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Can a person forfeit the right of way by speeding? Sometimes.

By Keith Stachowiak on May 27, 2015 // Leave a Comment

trafficAlthough the general rule at intersections is that the vehicle on the left shall yield the right-of-way to the vehicle on the right, “[t]he operator of any vehicle driving at an unlawful speed forfeits any right-of-way which he or she would otherwise have under this subsection.” See Wis. Stat. §346.18; see also Johnson v. Firemen’s Fund Indem. Co., 264 Wis.358, 59 N.W.2d 660 (1953).

However, if you are involved in a collision with a driver who forfeits right-of-way, that does not mean you are off the hook. Right-of-way at an intersection cannot be transferred from one driver to a competing driver. See Brunette v. Dade, 25 Wis.2d 617, 131 N.W.2d 340 (1964). Even if one driver forfeits right-of-way, that right does not transfer to the other driver. See Hernke v. Northern Ins. Co. of New York, 20 Wis.2d 352, 122, N.W.2d 395 (1963). Where one driver forfeits right-of-way, neither driver has the right-of-way. See Pagel v. Kees, 23 Wis.2d 462, 127 N.W.2d 816 (1964). Where one driver drives in an unlawful manner, the other driver is not relieved from his or her duty of care.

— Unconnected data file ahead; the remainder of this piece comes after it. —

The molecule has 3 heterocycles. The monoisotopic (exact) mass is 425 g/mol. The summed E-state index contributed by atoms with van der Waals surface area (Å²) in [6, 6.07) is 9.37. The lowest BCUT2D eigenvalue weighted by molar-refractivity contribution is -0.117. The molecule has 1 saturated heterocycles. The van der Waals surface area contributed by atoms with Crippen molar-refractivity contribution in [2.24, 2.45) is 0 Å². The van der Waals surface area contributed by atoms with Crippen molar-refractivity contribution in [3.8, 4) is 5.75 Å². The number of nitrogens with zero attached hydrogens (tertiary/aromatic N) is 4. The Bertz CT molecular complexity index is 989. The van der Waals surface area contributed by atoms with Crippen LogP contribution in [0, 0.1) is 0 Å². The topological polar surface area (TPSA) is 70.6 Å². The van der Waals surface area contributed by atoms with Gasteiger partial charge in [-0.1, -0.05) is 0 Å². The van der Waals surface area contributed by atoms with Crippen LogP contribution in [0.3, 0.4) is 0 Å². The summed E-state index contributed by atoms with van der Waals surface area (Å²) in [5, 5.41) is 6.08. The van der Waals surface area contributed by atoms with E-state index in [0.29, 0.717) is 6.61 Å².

In Drake v. Farmers Mut. Auto. Ins. Co., 22 Wis. 2d 56, 62, 125 N.W.2d 391, 394 (1963), two vehicles approached an intersection at about the same time. One was driving 5 miles per hour, and the other was driving 20-25 miles per hour. In a subsequent ruling, the court held that both drivers could be held negligent as to lookout. See Drake v. Farmers Mut. Auto. Ins. Co., 22 Wis.2d 56, 128 N.W.2d 41 (1964). All drivers approaching an intersection must drive at an appropriate, reduced speed in response to the actual and potential hazards then existing. In snowy weather, for example, driving below the posted speed limit can still be considered driving at an excessive speed for the conditions present at that time. The word “unlawful” as used in Wis. Stat. § 346.18 does not mean contrary to statute or ordinance, but means unauthorized by law. See Johnson v. Firemen’s Fund Indem. Co., 59 N.W.2d 660, 264 Wis. 358 (1953).

In short, just because one driver is driving at an excessive speed and forfeits the right-of-way due to speed, the forfeiture does not pass the right-of-way to the other driver. If there is a collision, both drivers can be considered negligent.

When it comes to right-of-way on a traffic artery, as opposed to an intersection, speed does not result in a forfeiture. See Boller v. Cofrances, 166 N.W.2d 129, 42 Wis.2d 170 (1969). Speed may be considered as an element of negligence, however. See also Magin v. Bemis, 116 N.W.2d 129, 17 Wis. 2d 192 (1962).

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